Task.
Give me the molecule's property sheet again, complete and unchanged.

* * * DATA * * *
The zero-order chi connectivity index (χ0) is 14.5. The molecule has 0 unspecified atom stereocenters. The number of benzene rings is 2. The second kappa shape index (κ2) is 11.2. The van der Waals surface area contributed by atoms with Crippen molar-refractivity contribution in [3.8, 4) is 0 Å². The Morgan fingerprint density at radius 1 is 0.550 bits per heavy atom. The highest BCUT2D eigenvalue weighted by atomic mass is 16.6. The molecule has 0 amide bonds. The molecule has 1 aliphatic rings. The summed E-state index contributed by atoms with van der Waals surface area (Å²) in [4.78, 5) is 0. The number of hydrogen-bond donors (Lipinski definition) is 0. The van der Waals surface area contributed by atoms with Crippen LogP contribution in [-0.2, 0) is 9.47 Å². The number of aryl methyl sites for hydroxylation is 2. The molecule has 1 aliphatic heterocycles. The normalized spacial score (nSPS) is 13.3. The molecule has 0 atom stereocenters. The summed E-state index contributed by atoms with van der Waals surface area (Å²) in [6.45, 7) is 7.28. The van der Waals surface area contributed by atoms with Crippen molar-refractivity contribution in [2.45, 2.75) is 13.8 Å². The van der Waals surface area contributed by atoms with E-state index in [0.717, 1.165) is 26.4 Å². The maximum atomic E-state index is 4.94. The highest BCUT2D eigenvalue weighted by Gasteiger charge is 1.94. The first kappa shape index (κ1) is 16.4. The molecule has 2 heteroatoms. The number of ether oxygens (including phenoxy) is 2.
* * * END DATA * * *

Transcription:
The zero-order chi connectivity index (χ0) is 14.5. The molecule has 0 unspecified atom stereocenters. The number of benzene rings is 2. The second kappa shape index (κ2) is 11.2. The van der Waals surface area contributed by atoms with Crippen molar-refractivity contribution in [3.8, 4) is 0 Å². The Morgan fingerprint density at radius 1 is 0.550 bits per heavy atom. The highest BCUT2D eigenvalue weighted by atomic mass is 16.6. The molecule has 0 amide bonds. The molecule has 1 aliphatic rings. The summed E-state index contributed by atoms with van der Waals surface area (Å²) in [4.78, 5) is 0. The number of hydrogen-bond donors (Lipinski definition) is 0. The van der Waals surface area contributed by atoms with Crippen LogP contribution in [-0.2, 0) is 9.47 Å². The number of aryl methyl sites for hydroxylation is 2. The molecule has 1 aliphatic heterocycles. The normalized spacial score (nSPS) is 13.3. The molecule has 0 atom stereocenters. The summed E-state index contributed by atoms with van der Waals surface area (Å²) in [6.45, 7) is 7.28. The van der Waals surface area contributed by atoms with Crippen molar-refractivity contribution in [2.45, 2.75) is 13.8 Å². The van der Waals surface area contributed by atoms with E-state index in [0.717, 1.165) is 26.4 Å². The maximum atomic E-state index is 4.94. The highest BCUT2D eigenvalue weighted by Gasteiger charge is 1.94. The first kappa shape index (κ1) is 16.4. The molecule has 2 heteroatoms. The number of ether oxygens (including phenoxy) is 2.